Unlearned anxiety predicts learned fear: a comparison among heterogeneous rats and the Roman rat strains.
López-Aumatell R., Vicens-Costa E., Guitart-Masip M., Martínez-Membrives E., Valdar W., Johannesson M., Cañete T., Blázquez G., Driscoll P., Flint J., Tobeña A., Fernández-Teruel A.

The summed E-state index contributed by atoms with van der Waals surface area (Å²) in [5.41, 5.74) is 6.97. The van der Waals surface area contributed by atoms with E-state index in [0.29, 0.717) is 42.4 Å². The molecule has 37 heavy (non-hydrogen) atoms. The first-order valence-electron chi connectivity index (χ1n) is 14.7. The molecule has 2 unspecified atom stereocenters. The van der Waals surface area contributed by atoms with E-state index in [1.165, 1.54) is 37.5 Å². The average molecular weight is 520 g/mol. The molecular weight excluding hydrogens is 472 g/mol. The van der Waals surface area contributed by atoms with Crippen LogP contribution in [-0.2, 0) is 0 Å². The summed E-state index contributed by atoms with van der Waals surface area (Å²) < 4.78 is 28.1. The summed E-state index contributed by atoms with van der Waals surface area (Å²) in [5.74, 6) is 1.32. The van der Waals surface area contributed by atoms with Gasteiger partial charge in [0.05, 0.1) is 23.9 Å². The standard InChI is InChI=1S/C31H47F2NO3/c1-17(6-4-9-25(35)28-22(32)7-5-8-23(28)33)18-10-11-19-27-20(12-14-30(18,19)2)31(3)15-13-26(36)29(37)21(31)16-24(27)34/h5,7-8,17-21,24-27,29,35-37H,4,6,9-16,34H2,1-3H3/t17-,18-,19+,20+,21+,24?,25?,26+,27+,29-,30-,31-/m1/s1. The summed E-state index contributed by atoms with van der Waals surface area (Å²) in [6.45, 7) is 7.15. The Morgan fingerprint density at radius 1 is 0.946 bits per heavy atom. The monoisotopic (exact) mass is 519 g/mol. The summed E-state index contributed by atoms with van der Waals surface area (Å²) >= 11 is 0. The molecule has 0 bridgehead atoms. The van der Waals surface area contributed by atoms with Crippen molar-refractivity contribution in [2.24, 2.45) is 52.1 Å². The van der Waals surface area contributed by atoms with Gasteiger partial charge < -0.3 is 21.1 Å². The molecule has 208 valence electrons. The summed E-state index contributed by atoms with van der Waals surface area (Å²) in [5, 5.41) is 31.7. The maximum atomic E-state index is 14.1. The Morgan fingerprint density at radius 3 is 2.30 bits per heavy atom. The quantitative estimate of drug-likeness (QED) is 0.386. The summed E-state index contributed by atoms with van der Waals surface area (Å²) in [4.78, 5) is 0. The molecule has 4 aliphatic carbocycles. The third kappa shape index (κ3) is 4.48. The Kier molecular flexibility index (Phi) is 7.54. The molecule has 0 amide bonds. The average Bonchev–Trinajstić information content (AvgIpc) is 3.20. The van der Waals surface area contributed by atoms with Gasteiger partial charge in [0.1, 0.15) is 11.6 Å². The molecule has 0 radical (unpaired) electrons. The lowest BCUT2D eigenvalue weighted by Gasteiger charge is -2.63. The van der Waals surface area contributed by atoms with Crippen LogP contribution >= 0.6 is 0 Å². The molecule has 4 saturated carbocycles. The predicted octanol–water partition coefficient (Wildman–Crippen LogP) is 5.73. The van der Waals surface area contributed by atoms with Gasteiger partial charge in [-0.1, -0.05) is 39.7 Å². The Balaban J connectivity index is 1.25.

Anxiety-related behaviors were evaluated across five tests in a sample of 277 rats from a genetically heterogeneous stock (N/Nih-HS rats), derived from an eight-way cross of inbred strains, and compared with the performance of RLA-I (high anxious) and RHA-I (low anxious) rats in the same tests. These tests either evoke unlearned (novel-cage activity (NACT), elevated "zero" maze (ZM), baseline acoustic startle response (BAS)) or learned (fear-potentiated startle (FPS), two-way active-shuttle box-avoidance acquisition (SHAV)) anxious/fearful responses. The results overall showed that unlearned anxiety responses/behaviors were predictive of behavior in learned fear (i.e. fear-potentiated startle) and conflict (i.e. two-way active avoidance acquisition) situations. Moreover, it was found that N/Nih-HS rats either resemble RLA-I rat anxiety/fear scores or fall in between those of the RLA-I (high anxious) and the RHA-I (low anxious) rat strains. An additional regression analysis (of N/Nih-HS rat data) showed significant positive influences of (unlearned) baseline startle response, risk assessment (i.e. stretch-attend) behavior and activity (5min) in a novel cage on SHAV acquisition, while baseline startle and entries into the open section of the elevated 'zero' maze test of anxiety were the main variables influencing FPS. This indicates that startle responses may have a facilitating role in the rat's active responses in the two-way active (shuttlebox) avoidance acquisition. The results of this behavioral evaluation of N/Nih-HS rats show that unconditioned anxiety (e.g. in the ZM test) predicts learned fear-related responses (e.g. FPS and SHAV) to some extent, while a positive association is also observed between BAS and SHAV. These findings are discussed in terms of their potential usefulness for present and future neurobehavioral and genetic studies of fearfulness/anxiety.